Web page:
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IN PROFILE: KADER ASMAL (8 OCTOBER 1934 – 22 JUNE 2011)

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Kader Asmal was a man who achieved much in life and, gave back to his country. An activist, professor of human rights at the University of the Western Cape, chairman of the council of the University of the North and vice-president of the African Association of International Law.  He was an Honorary Fellow of the Royal College of Surgeons in Ireland, received a doctorate Honoris Causa from Queen’s University Belfast (1996) and was a laureate of the 2000 Stockholm Water Prize. Sadly, he passed away on 22 June 2011 after suffering a heart attack. He is survived by his wife Louise Parkinson and two sons.

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RABINDRANATH TAGORE (MAY 1861 – 7 AUGUST 1941)

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A Pirali Brahmin from Kolkata and the youngest of 13 children born in the Jorasanko mansion to parents Debendranath Tagore (1817 – 1905) and Sarada Devi (1830 – 1875) was a Bengali poet, novelist, musician, painter and playwright who reshaped Bengali literature and music. As author ofGitanjali, he was the first non-European who was awarded the Nobel Prize for Literature in 1913. He was perceived as prophet-like in the west due to his spiritual poetry.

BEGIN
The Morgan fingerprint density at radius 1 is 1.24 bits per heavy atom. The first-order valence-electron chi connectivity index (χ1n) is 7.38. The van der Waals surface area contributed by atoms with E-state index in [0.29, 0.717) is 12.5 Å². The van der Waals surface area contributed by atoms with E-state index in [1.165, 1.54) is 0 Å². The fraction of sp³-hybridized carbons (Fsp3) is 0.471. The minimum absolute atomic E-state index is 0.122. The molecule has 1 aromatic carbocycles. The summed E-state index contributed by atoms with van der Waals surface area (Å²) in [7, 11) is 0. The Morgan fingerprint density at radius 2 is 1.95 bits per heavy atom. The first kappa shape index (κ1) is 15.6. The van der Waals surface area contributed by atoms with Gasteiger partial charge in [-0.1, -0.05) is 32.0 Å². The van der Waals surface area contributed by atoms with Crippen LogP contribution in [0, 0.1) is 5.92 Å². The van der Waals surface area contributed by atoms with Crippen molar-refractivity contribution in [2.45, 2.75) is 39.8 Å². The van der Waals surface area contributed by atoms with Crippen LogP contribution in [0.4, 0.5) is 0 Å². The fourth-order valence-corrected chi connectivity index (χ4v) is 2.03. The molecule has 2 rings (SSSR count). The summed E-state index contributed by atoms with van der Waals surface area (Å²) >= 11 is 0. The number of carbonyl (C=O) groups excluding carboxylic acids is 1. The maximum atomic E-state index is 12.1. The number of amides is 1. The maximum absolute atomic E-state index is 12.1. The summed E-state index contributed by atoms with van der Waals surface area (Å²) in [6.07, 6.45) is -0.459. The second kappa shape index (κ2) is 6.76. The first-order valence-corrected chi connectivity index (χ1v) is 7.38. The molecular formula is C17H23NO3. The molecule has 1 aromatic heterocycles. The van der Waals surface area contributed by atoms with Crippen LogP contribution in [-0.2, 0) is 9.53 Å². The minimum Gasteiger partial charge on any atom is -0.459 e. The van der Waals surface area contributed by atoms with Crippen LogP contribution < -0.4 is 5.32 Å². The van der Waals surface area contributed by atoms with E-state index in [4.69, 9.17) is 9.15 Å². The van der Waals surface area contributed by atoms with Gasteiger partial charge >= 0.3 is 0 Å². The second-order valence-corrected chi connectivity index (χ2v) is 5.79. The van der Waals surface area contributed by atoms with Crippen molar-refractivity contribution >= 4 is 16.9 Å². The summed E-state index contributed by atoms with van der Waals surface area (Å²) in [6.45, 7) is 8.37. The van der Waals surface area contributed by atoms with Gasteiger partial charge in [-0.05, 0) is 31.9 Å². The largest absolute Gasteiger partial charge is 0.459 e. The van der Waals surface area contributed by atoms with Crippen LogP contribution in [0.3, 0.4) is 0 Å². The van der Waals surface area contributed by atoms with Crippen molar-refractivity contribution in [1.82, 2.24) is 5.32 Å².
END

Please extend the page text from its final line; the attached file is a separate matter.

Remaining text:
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NELSON MANDELA INTERNATIONAL DAY LAUNCHED

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Nelson Mandela International Day was launched by a panel of schoolchildren on Monday in the absence of the recuperating former president.

Foundation spokesperson Sello Hatang said a decision was made ahead of the launch not to mention Madiba’s health to avoid it overshadowing the event.

Monday’s launch, held at the Nelson Mandela Foundations’s premises in Houghton saw children, from various high schools in Gauteng, give their views on what the day means to them and how it should be commemorated.

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PROFILING DON MATTERA, A MAN WITH GREAT HISTORY

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Originally born Donato Francisco in Westbury,1935. Don Materra grew up in Sophiatown in a time that rejoiced vibrant South African culture. He depicted Sophiatown in his biography Memory is the Weapon, written in 1987, for it’s beauty; picturesque and intimate like most ghettoes. . . . Mansions and quaint cottages . . . stood side by side with rusty wood-and-iron shacks, locked in a fraternal embrace of filth and felony. . . . The rich and the poor, the exploiters and the exploited, all knitted together in a colourful fabric that ignored race or class structures.